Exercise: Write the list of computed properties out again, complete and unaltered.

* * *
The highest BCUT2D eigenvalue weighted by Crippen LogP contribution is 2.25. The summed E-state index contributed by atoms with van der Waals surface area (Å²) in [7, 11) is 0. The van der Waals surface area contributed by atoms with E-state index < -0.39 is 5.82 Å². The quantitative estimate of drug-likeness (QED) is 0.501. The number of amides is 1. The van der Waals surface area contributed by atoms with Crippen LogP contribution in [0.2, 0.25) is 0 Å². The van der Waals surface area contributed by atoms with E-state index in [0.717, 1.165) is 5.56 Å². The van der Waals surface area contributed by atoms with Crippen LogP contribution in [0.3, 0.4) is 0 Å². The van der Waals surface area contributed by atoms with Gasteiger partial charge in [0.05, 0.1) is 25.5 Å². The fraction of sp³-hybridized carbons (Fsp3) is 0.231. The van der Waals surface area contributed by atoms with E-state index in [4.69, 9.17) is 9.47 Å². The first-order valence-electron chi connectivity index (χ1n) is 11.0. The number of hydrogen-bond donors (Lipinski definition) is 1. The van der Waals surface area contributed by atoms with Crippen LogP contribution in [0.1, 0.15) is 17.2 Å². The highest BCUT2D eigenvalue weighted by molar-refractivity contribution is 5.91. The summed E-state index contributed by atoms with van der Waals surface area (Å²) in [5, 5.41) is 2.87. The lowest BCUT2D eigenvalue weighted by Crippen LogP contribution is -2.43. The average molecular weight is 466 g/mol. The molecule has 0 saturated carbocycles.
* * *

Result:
The highest BCUT2D eigenvalue weighted by Crippen LogP contribution is 2.25. The summed E-state index contributed by atoms with van der Waals surface area (Å²) in [7, 11) is 0. The van der Waals surface area contributed by atoms with E-state index < -0.39 is 5.82 Å². The quantitative estimate of drug-likeness (QED) is 0.501. The number of amides is 1. The van der Waals surface area contributed by atoms with Crippen LogP contribution in [0.2, 0.25) is 0 Å². The van der Waals surface area contributed by atoms with E-state index in [0.717, 1.165) is 5.56 Å². The van der Waals surface area contributed by atoms with Crippen LogP contribution in [0.3, 0.4) is 0 Å². The van der Waals surface area contributed by atoms with Gasteiger partial charge in [0.05, 0.1) is 25.5 Å². The fraction of sp³-hybridized carbons (Fsp3) is 0.231. The van der Waals surface area contributed by atoms with E-state index in [4.69, 9.17) is 9.47 Å². The first-order valence-electron chi connectivity index (χ1n) is 11.0. The number of hydrogen-bond donors (Lipinski definition) is 1. The van der Waals surface area contributed by atoms with Crippen LogP contribution in [0.1, 0.15) is 17.2 Å². The highest BCUT2D eigenvalue weighted by molar-refractivity contribution is 5.91. The summed E-state index contributed by atoms with van der Waals surface area (Å²) in [5, 5.41) is 2.87. The lowest BCUT2D eigenvalue weighted by Crippen LogP contribution is -2.43. The average molecular weight is 466 g/mol. The molecule has 0 saturated carbocycles.